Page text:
Richard Swerdlow’s mother is elderly and when he can he tries to make sure all her practical needs are taken care of. But that, he learns, is not what she really needs.
My mother is 88, and lives in an assisted living facility. They take good care of her, but I help when I have time.
It's a couple hours drive, and since I can only get there once a month or so, there's a long to-do list. No time to waste. Each visit, I strategically plan maximum use of minimum time. With military precision, I swing into action. Mom needs to get hair cut, nails done. There's the heart doctor, eye doctor, dentist. Maybe buying new stockings, if she feels up to it, which she seldom does anymore.
Back in her room, I rapidly organize, go through mail, sort bills, make sure medications are correct, prioritize requirements. Does she need shoes? Is that sweater looking too ragged to wear?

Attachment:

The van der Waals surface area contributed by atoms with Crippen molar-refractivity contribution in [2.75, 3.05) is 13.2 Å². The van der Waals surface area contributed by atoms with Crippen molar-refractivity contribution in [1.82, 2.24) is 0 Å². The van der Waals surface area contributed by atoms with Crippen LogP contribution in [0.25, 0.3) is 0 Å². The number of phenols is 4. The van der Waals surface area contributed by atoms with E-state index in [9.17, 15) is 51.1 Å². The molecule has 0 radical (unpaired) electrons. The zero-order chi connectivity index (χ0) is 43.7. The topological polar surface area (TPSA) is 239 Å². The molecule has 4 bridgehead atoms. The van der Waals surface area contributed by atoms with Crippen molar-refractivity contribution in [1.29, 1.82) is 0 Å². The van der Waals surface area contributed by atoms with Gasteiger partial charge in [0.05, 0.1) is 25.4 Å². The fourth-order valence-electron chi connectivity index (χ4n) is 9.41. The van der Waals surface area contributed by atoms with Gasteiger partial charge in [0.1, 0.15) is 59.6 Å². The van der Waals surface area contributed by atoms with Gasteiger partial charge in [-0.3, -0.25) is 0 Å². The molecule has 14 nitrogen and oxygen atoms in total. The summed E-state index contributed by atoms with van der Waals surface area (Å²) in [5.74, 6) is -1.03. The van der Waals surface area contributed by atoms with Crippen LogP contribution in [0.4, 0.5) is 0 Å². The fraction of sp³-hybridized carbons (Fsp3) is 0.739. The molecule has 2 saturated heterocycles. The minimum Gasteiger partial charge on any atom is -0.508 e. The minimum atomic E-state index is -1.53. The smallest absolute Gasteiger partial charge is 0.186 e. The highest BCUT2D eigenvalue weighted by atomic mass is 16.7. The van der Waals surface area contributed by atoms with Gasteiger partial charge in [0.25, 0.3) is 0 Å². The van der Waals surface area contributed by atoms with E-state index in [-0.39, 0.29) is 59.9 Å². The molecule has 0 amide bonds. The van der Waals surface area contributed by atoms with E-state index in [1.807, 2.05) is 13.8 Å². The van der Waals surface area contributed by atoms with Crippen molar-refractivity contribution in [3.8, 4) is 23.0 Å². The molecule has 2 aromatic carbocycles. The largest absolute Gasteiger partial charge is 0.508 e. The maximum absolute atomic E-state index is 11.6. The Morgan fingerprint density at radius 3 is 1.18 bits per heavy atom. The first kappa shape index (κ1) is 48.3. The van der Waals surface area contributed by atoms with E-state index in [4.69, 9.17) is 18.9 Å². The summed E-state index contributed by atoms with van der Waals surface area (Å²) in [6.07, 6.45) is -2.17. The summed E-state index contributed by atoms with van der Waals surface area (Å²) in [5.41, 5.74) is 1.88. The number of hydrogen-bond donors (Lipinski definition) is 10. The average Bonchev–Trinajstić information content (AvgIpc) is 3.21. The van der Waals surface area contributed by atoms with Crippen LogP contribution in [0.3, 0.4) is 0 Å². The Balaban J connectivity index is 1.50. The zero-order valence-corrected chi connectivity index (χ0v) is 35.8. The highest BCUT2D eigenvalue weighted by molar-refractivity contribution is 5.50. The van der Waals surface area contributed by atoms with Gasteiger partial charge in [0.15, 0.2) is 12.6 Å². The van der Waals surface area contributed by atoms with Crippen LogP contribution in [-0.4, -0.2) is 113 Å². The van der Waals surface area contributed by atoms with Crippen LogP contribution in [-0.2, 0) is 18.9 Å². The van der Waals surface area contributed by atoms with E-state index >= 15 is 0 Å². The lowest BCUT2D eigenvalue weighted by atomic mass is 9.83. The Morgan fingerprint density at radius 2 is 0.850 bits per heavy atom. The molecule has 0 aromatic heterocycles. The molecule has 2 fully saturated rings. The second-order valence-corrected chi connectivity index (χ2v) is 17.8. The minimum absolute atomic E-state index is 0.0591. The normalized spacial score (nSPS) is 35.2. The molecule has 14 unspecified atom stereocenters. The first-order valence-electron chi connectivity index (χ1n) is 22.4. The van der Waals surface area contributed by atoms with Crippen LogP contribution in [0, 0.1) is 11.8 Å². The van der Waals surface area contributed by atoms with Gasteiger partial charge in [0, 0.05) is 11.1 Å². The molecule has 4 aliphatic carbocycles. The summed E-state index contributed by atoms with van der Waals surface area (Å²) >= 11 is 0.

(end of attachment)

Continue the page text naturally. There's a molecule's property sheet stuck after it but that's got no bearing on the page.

With that long drive home weighing on my mind, I'm pressed for time. I power through the day, double-checking I've efficiently handled everything. Mom is so old, confused and slow these days, and I'm in a hurry. Last visit, after I went through my mental checklist, I spoke in a bossy voice. "Looks like everything's done, so I'll be leaving. Anything else you need?"